On or about October 1999, the petitioner was transferred to theFederal Medical Center-Devens in Ayer, Massachusetts, and he sonotified the court in Puerto Rico. (See Pet'r Ex. 3-A). On orabout June 27, 2000, the petitioner filed a motion for summaryjudgment in Puerto Rico, contending that since eleven months hadpassed from the original filing of his petition and there hadbeen no response to the petition from the government, the courtshould conclude that there were no issues of material fact indispute as to his § 2241 petition. (Pet'r Ex. 4-A). Gonzalez thenrequested an order vacating his sentence. (See id.).
The United States filed an Opposition to Petitioner's Motionfor Summary Judgment in Puerto Rico on August 17, 2000. (SeeDocket # 10, Civil Action No. 99-1717(JAF)). Therein, thegovernment argued that the District of Puerto Rico lackedjurisdiction over the § 2241 petition since the petitioner wasnot confined in Puerto Rico. In addition, the government arguedthat the issues raised should properly have been raised on appealor in a § 2255 petition. Finally, the government claimed that thepetition should be dismissed because the petitioner committed a"procedural default" by failing to raise the issues before. Forall these reasons, the government claimed, the court lackedjurisdiction over the petition. The government reserved the rightto address the petitioner's claims on the merits if ordered to doso by the court.
The petitioner filed an "Objection to the Government's Motionin Opposition" on September 12, 2000, addressing all the pointsraised by the government. (See Pet'r Ex. 6-A).
On December 18, 2000, Judge Fuste issued an Opinion and Ordertransferring the case to the District of Massachusetts forfurther consideration. (See Pet'r Ex. 8-A). The court reasonedthat a court issuing a habeas writ under § 2241 must havejurisdiction over the petitioner's custodian. Because thepetitioner is now detainedin Massachusetts, the court concluded that it did not havejurisdiction over the petitioner's custodian and could not"entertain Petitioner's Section 2241 petition."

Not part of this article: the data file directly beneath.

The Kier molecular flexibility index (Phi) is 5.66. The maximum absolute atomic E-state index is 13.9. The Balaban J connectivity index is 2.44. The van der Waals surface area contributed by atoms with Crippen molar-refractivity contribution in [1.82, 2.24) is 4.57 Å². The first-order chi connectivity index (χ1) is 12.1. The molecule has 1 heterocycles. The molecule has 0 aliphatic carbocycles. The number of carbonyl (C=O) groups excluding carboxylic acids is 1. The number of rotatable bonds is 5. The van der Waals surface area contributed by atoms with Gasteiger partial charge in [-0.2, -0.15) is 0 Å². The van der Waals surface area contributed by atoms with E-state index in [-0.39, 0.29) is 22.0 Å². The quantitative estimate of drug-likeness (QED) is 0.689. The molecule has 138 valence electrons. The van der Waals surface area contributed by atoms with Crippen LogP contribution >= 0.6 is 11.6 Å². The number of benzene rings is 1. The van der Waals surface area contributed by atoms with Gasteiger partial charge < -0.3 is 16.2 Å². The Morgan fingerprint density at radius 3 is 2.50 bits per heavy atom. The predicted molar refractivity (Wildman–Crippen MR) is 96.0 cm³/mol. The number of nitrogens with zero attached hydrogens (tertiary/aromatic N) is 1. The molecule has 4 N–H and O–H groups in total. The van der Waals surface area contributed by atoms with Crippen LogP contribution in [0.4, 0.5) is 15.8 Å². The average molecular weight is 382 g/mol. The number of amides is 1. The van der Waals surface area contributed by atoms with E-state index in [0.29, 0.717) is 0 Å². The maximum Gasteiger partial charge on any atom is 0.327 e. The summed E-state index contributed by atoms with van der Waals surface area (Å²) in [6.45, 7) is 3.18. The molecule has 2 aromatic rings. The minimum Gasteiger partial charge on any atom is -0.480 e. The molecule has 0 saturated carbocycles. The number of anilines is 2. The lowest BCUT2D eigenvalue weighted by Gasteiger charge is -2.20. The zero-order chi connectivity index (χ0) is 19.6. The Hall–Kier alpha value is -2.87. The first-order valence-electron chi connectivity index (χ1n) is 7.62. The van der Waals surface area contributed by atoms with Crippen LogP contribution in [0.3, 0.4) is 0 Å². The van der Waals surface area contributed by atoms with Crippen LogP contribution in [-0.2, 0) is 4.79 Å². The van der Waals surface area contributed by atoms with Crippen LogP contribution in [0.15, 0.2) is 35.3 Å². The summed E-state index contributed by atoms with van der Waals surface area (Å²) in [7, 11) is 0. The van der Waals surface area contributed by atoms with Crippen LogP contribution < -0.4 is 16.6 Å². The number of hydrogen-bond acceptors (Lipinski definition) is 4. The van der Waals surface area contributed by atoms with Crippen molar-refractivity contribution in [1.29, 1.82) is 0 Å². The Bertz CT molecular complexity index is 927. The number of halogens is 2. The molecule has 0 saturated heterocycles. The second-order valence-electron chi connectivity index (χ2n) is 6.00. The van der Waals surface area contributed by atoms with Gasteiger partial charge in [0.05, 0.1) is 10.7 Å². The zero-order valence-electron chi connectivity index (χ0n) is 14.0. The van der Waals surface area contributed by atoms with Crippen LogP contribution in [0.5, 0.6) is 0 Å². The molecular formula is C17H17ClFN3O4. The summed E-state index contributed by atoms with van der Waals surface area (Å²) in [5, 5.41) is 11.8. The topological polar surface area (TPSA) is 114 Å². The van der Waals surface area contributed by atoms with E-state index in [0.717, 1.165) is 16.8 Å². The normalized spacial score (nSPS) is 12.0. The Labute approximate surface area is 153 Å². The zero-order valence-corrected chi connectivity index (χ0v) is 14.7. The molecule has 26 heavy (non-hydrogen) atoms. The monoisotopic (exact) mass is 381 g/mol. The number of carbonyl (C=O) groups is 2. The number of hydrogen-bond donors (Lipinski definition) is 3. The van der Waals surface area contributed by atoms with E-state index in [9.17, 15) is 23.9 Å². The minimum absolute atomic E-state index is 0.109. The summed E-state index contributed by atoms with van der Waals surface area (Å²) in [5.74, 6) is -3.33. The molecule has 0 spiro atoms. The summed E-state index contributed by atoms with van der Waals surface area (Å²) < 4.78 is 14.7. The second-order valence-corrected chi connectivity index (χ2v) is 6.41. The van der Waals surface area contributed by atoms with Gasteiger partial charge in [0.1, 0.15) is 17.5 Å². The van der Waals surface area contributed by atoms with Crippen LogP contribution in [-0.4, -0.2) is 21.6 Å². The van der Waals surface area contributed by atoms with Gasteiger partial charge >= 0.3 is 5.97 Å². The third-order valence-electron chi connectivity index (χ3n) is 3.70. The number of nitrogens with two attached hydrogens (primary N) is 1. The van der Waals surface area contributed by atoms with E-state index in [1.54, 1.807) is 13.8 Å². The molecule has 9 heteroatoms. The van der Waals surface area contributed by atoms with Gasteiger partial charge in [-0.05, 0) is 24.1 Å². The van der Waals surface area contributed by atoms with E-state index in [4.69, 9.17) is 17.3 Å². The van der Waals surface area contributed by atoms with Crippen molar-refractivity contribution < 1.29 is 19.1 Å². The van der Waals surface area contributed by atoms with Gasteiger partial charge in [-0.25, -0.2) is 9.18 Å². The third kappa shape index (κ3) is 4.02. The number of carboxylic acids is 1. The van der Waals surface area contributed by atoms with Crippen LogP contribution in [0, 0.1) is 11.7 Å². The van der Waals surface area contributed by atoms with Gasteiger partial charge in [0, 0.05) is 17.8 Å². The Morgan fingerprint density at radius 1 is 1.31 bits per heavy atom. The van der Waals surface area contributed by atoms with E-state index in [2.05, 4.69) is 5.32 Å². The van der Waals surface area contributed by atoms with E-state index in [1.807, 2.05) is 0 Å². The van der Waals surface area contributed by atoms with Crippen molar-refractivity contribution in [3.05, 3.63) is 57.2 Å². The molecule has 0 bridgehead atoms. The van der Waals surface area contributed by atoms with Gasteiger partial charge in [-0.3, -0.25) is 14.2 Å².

Presently pending before this court is petitioner's Motion forSummary Judgment, and the "Petitioner's Pro Se Motion For Leaveto File Amended Respondent to 28 U.S.C. § 2241 Petition" by whichthe petitioner is seeking to add David Winn, the Warden of theFederal Medical Center-Devens, as a respondent. (See Docket #2). The motion to amend is ALLOWED. This court recommends to theDistrict Judge to whom the case has been assigned that the motionfor summary judgment be DENIED. The government had no obligationto respond to the petition on the merits absent a court order,and no such order has been entered. (See Rule 4(b) of the RulesGoverning Section 2255 Proceedings for the United States DistrictCourts). Moreover, the government did respond to the motion forsummary judgment in Puerto Rico, rendering petitioner's complaintof no response moot.
This court further recommends that this petition be DISMISSEDas the petitioner is not entitled to habeas relief under28 U.S.C. § 2241.
1. Jurisdiction of this Court
The current habeas petition now rests in its third districtsince it was originally filed. As a result, it would be prudentfor this court to first determine whether it has jurisdiction torule on the merits of the petition. See Hernandez v. Campbell,204 F.3d 861, 865 (9th Cir. 2000) ("Federal courts are alwaysunder an independent obligation to examine their ownjurisdiction, and . . . not entertain an action over which it hasno jurisdiction") (internal citations omitted). For the reasonsdetailed below, I conclude that jurisdiction appropriately restsin this court.